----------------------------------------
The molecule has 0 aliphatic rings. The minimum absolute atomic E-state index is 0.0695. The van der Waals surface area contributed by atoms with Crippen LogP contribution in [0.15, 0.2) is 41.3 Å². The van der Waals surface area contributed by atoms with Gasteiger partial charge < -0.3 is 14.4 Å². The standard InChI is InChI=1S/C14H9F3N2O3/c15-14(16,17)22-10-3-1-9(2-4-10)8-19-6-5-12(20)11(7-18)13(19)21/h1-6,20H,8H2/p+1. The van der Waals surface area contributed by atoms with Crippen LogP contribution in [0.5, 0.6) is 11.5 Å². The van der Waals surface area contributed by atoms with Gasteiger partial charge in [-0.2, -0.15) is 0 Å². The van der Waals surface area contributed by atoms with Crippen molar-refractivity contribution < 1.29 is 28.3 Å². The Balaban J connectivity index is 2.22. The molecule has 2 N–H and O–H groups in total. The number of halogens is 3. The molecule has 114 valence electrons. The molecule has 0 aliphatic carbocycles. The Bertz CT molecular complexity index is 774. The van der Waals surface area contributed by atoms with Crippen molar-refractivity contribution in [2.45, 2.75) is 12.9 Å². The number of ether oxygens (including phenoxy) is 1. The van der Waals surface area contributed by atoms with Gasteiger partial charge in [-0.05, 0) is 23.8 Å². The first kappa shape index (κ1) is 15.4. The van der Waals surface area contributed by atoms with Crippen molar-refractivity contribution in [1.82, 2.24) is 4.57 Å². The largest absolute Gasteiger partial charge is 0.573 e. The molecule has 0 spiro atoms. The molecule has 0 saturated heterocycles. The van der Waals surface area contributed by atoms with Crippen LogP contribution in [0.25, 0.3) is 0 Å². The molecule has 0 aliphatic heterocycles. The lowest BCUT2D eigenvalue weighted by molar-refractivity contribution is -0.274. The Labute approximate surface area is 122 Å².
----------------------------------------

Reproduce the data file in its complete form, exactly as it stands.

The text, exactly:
The molecule has 0 aliphatic rings. The minimum absolute atomic E-state index is 0.0695. The van der Waals surface area contributed by atoms with Crippen LogP contribution in [0.15, 0.2) is 41.3 Å². The van der Waals surface area contributed by atoms with Gasteiger partial charge < -0.3 is 14.4 Å². The standard InChI is InChI=1S/C14H9F3N2O3/c15-14(16,17)22-10-3-1-9(2-4-10)8-19-6-5-12(20)11(7-18)13(19)21/h1-6,20H,8H2/p+1. The van der Waals surface area contributed by atoms with Crippen LogP contribution in [0.5, 0.6) is 11.5 Å². The van der Waals surface area contributed by atoms with Gasteiger partial charge in [-0.2, -0.15) is 0 Å². The van der Waals surface area contributed by atoms with Crippen molar-refractivity contribution < 1.29 is 28.3 Å². The Balaban J connectivity index is 2.22. The molecule has 2 N–H and O–H groups in total. The number of halogens is 3. The molecule has 114 valence electrons. The molecule has 0 aliphatic carbocycles. The Bertz CT molecular complexity index is 774. The van der Waals surface area contributed by atoms with Crippen molar-refractivity contribution in [2.45, 2.75) is 12.9 Å². The number of ether oxygens (including phenoxy) is 1. The van der Waals surface area contributed by atoms with Gasteiger partial charge in [-0.05, 0) is 23.8 Å². The first kappa shape index (κ1) is 15.4. The van der Waals surface area contributed by atoms with Crippen molar-refractivity contribution in [1.82, 2.24) is 4.57 Å². The largest absolute Gasteiger partial charge is 0.573 e. The molecule has 0 spiro atoms. The molecule has 0 saturated heterocycles. The van der Waals surface area contributed by atoms with Crippen LogP contribution in [0.25, 0.3) is 0 Å². The molecule has 0 aliphatic heterocycles. The lowest BCUT2D eigenvalue weighted by molar-refractivity contribution is -0.274. The Labute approximate surface area is 122 Å².